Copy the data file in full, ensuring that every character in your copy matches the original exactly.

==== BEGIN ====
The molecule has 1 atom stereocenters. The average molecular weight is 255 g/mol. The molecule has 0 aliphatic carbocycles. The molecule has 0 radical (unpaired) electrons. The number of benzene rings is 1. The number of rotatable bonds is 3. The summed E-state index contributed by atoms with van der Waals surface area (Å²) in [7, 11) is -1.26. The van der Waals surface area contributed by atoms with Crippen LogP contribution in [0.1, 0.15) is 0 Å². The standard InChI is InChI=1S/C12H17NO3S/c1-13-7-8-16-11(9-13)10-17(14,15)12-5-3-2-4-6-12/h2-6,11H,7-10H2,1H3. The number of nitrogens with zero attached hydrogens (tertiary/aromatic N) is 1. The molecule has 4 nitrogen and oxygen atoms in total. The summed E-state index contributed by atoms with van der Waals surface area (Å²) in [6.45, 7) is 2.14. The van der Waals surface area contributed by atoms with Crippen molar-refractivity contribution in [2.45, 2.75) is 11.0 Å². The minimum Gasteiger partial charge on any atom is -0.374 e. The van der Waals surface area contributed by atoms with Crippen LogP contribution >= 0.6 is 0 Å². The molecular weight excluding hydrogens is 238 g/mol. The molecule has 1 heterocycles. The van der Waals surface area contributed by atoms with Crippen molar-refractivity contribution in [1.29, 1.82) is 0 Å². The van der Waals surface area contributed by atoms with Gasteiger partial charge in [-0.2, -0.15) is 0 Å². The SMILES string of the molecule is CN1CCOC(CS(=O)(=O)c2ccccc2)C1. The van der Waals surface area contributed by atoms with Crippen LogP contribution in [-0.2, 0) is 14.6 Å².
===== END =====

The molecule has 1 atom stereocenters. The average molecular weight is 255 g/mol. The molecule has 0 aliphatic carbocycles. The molecule has 0 radical (unpaired) electrons. The number of benzene rings is 1. The number of rotatable bonds is 3. The summed E-state index contributed by atoms with van der Waals surface area (Å²) in [7, 11) is -1.26. The van der Waals surface area contributed by atoms with Crippen LogP contribution in [0.1, 0.15) is 0 Å². The standard InChI is InChI=1S/C12H17NO3S/c1-13-7-8-16-11(9-13)10-17(14,15)12-5-3-2-4-6-12/h2-6,11H,7-10H2,1H3. The number of nitrogens with zero attached hydrogens (tertiary/aromatic N) is 1. The molecule has 4 nitrogen and oxygen atoms in total. The summed E-state index contributed by atoms with van der Waals surface area (Å²) in [6.45, 7) is 2.14. The van der Waals surface area contributed by atoms with Crippen molar-refractivity contribution in [2.45, 2.75) is 11.0 Å². The minimum Gasteiger partial charge on any atom is -0.374 e. The van der Waals surface area contributed by atoms with Crippen LogP contribution >= 0.6 is 0 Å². The molecular weight excluding hydrogens is 238 g/mol. The molecule has 1 heterocycles. The van der Waals surface area contributed by atoms with Crippen molar-refractivity contribution in [1.29, 1.82) is 0 Å². The van der Waals surface area contributed by atoms with Gasteiger partial charge in [-0.2, -0.15) is 0 Å². The SMILES string of the molecule is CN1CCOC(CS(=O)(=O)c2ccccc2)C1. The van der Waals surface area contributed by atoms with Crippen LogP contribution in [-0.2, 0) is 14.6 Å².